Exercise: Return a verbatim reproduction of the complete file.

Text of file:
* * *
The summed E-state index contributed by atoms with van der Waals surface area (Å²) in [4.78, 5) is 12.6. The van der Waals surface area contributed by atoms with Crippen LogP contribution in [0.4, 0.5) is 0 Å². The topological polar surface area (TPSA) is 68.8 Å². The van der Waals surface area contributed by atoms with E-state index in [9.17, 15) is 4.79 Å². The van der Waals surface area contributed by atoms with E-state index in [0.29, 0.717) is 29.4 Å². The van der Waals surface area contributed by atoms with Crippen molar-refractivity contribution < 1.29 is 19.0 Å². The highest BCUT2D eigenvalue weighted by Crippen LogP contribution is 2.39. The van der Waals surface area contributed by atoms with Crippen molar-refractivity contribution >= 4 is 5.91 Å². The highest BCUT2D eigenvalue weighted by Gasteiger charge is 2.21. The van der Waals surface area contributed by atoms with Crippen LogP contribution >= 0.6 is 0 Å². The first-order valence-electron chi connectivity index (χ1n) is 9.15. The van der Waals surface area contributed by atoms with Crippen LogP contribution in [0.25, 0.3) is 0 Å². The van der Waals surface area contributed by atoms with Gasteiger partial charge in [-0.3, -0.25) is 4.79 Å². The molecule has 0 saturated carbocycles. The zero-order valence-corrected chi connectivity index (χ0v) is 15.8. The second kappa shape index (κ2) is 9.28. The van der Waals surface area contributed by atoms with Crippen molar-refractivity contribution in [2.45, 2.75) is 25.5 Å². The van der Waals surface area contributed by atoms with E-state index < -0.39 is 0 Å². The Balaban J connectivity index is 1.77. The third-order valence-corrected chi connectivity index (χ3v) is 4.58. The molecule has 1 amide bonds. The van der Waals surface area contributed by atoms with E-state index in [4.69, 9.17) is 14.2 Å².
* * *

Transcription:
The summed E-state index contributed by atoms with van der Waals surface area (Å²) in [4.78, 5) is 12.6. The van der Waals surface area contributed by atoms with Crippen LogP contribution in [0.4, 0.5) is 0 Å². The topological polar surface area (TPSA) is 68.8 Å². The van der Waals surface area contributed by atoms with E-state index in [9.17, 15) is 4.79 Å². The van der Waals surface area contributed by atoms with E-state index in [0.29, 0.717) is 29.4 Å². The van der Waals surface area contributed by atoms with Crippen molar-refractivity contribution < 1.29 is 19.0 Å². The highest BCUT2D eigenvalue weighted by Crippen LogP contribution is 2.39. The van der Waals surface area contributed by atoms with Crippen molar-refractivity contribution >= 4 is 5.91 Å². The highest BCUT2D eigenvalue weighted by Gasteiger charge is 2.21. The van der Waals surface area contributed by atoms with Crippen LogP contribution >= 0.6 is 0 Å². The first-order valence-electron chi connectivity index (χ1n) is 9.15. The van der Waals surface area contributed by atoms with Crippen LogP contribution in [0.25, 0.3) is 0 Å². The van der Waals surface area contributed by atoms with Gasteiger partial charge in [-0.3, -0.25) is 4.79 Å². The molecule has 0 saturated carbocycles. The zero-order valence-corrected chi connectivity index (χ0v) is 15.8. The second kappa shape index (κ2) is 9.28. The van der Waals surface area contributed by atoms with Crippen molar-refractivity contribution in [2.45, 2.75) is 25.5 Å². The van der Waals surface area contributed by atoms with E-state index < -0.39 is 0 Å². The Balaban J connectivity index is 1.77. The third-order valence-corrected chi connectivity index (χ3v) is 4.58. The molecule has 1 amide bonds. The van der Waals surface area contributed by atoms with E-state index in [4.69, 9.17) is 14.2 Å².